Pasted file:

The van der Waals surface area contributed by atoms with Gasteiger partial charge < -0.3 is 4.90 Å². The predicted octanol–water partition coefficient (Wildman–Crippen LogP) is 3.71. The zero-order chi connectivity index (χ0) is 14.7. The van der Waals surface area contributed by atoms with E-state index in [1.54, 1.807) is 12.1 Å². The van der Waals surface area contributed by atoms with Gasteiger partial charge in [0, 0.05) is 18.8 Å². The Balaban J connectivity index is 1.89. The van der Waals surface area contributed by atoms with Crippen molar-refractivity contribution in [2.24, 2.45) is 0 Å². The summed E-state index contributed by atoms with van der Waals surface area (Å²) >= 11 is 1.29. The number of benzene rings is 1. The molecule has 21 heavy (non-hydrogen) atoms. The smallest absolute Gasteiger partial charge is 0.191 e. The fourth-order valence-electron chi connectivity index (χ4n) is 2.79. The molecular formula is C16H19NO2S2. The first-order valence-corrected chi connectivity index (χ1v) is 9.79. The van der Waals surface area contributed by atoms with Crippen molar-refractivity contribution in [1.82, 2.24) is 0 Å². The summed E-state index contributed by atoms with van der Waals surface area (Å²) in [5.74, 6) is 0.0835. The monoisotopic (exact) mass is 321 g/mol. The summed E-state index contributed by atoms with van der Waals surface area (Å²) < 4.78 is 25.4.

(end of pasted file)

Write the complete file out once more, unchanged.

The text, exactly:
The van der Waals surface area contributed by atoms with Gasteiger partial charge < -0.3 is 4.90 Å². The predicted octanol–water partition coefficient (Wildman–Crippen LogP) is 3.71. The zero-order chi connectivity index (χ0) is 14.7. The van der Waals surface area contributed by atoms with E-state index in [1.54, 1.807) is 12.1 Å². The van der Waals surface area contributed by atoms with Gasteiger partial charge in [0, 0.05) is 18.8 Å². The Balaban J connectivity index is 1.89. The van der Waals surface area contributed by atoms with Crippen molar-refractivity contribution in [2.24, 2.45) is 0 Å². The summed E-state index contributed by atoms with van der Waals surface area (Å²) >= 11 is 1.29. The number of benzene rings is 1. The molecule has 21 heavy (non-hydrogen) atoms. The smallest absolute Gasteiger partial charge is 0.191 e. The fourth-order valence-electron chi connectivity index (χ4n) is 2.79. The molecular formula is C16H19NO2S2. The first-order valence-corrected chi connectivity index (χ1v) is 9.79. The van der Waals surface area contributed by atoms with Crippen molar-refractivity contribution in [1.82, 2.24) is 0 Å². The summed E-state index contributed by atoms with van der Waals surface area (Å²) in [5.74, 6) is 0.0835. The monoisotopic (exact) mass is 321 g/mol. The summed E-state index contributed by atoms with van der Waals surface area (Å²) < 4.78 is 25.4.